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The subversive coded message behind the pub singalong
After a few pints, many sports fans burst into song. However few drinkers realise that some of the words they sing come from the Bible, or that their favourite songs may have originated as the defiant cries of slaves.
By Duncan Bartlett
I am thinking of asking the landlady of my local pub, The Boot, to use the large TV screens which are usually used for sport to show episodes of Songs of Praise.
It is, after all, the flagship programme of religious broadcasting on the BBC.
It recently included an item about Bloomsbury Central Baptist Church, which featured an interview with our minister, Reverend Simon Woodman and a segment about our supercool deacon – and internet celebrity – Fifi.
Despite this, I have to acknowledge that Songs of Praise has an image problem, and is regarded as the TV equivalent to a cup of lukewarm tea served to those confined to home on a Sunday.
So why show it in the Boot, which according to Trip Advisor is “a spit and sawdust pub away with lovely barmaids ready to serve you a top notch creamy pint of Guinness”?
Well, evidence suggests that many of the Boot’s punters enjoy singing Christian hymns.
Often, on a Saturday afternoon or evening, I have heard their voices join together in extremely loud renditions of Swing Low Sweet Chariot or When The Saints Go Marching In
There’s no need to actually enter the bar to enjoy these songs. With the zeal of missionaries, the men proclaim the words of scripture on the streets, sometimes until 30 minutes after closing time.
The hymns form part of a repertoire of inspiring music cherished by the patrons of the Boot. Other classics include We are the Champions, I’m Forever Blowing Bubbles and the uplifting anthem, Here We Go, Here We Go, Here We Go!
What the singers may not have considered is that some of the Christian hymns that have crossed into the secular domain have their origins not in sporting triumph, but in slavery and oppression.
Swing Low and When The Saints are examples of what are termed 'Negro Spirituals' – although I use that term with caution, recognising that the word Negro is tainted by its use as a racial slur.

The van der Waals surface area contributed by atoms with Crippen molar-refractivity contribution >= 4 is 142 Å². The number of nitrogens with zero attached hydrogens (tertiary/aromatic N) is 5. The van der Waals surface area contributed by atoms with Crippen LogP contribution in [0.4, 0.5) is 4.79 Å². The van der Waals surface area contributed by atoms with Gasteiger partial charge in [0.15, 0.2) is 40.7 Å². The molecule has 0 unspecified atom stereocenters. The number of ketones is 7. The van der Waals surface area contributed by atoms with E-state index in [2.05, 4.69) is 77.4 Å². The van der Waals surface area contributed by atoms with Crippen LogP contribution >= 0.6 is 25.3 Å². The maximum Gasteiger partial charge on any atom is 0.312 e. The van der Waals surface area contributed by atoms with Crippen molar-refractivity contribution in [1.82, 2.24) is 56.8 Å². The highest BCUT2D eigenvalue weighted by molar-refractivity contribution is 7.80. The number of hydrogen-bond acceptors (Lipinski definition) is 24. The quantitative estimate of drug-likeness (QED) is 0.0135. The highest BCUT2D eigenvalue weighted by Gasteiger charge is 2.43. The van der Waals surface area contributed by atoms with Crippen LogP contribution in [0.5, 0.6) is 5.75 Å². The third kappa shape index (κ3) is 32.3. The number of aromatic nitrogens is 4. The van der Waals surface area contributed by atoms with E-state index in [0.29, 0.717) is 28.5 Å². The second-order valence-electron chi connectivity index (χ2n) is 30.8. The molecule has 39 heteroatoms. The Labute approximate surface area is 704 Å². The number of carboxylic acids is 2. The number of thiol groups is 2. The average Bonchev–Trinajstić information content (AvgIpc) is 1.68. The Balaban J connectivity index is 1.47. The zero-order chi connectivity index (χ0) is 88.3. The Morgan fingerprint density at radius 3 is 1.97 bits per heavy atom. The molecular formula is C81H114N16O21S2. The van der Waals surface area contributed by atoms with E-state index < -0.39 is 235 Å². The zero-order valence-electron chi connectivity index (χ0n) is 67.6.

The songs come from a period in American history when the descendants of people who had been taken as slaves in Africa created their own form of church music. The words and ideas of their songs had roots in the religion professed by the slave owners: Christianity. Spirituals always included material from the Bible.
“In many cases, the form and language of these spirituals was actually very subversive” says the Reverend Stephen Hance, who led a discussion about African American gospel music for the Wednesday evening series Provoking Questions at Bloomsbury Central Baptist Church.
Stephen suggested that one way of reading the lyrics of Swing Low Sweet Chariot is to regard it as a coded call to run away from the laborious work of picking cotton in the fields to join the secret escape routes which were used by slaves in the American South to flee to Canada, or the free states where slavery had been abolished.
“It may actually have been a song about getting out of here; a call to get off this plantation and go north,” says Stephen. The escape route was often referred to as the Freedom Railroad, although the train and tracks were metaphorical. Other spirituals referred to the gospel train, bound for heaven or the promised land. The music suggests that even when physical escape is impossible, people’s longing for spiritual freedom remains undiminished.
A similar idea echoes through the words of words of When the Saints Go Marching In. During our Wednesday evening discussion, I made the point that in African American Pentecostal churches, the word saint is used to refer to a Christian, rather than a historical figure, or a person of special virtue.
When the saints go marching into heaven, the implication is that they will do so as a proud community. In my view, this song expresses an aspiration for solidarity, respect and progress. Its vision of heaven is the antitheses of the experience of the slaves, whose African communities had been divided and whose people had been chained and humiliated.
The song is apocalyptic, taking much of its imagery from the Book of Revelation. So when I listen to it, I recall some of the many sermons about Revelation I have heard from our minister, Reverend Woodman.
Simon takes the view that the book of Revelation is a literary creation presented as a 'dream', with vivid layers of metaphorical language employed to create a subversive coded challenge to oppression in the human world.
The exodus miracle
For the Reverend Hance, Revelation’s message fits well with another important Biblical theme: the exodus of God’s chosen people from slavery in Egypt.
“This great miracle in the past, this mighty act of God, is that God led his people out of slavery and into freedom in the promised land. It gives us confidence in the equally unbelievable act of God in the future, which is that as Jesus was raised, so shall all be raised and reborn,” says Stephen.
I know that this is rather a lot to take on board during a chat over a creamy pint of Guinness in the local pub. That’s why I recommend that if you’re interested in the roots of gospel music, you might enjoy our fortnightly discussions on a Wednesday evening as part of the Provoking Questions series.
And if you’re really keen to hear the songs at high volume, you’re welcome to join the informal London choirs as they give their own interpretation of the hymns at the Boot, or the spiritual homes of rugby and football; Twickenham and Wembley.
Duncan Bartlett is a deacon at Bloomsbury Central Baptist Church. Rev Stephen Hance is director of evangelism and witness for the Church of England.
You can join the course by contacting Simon Woodman for the link: https://www.bloomsbury.org.uk/contact/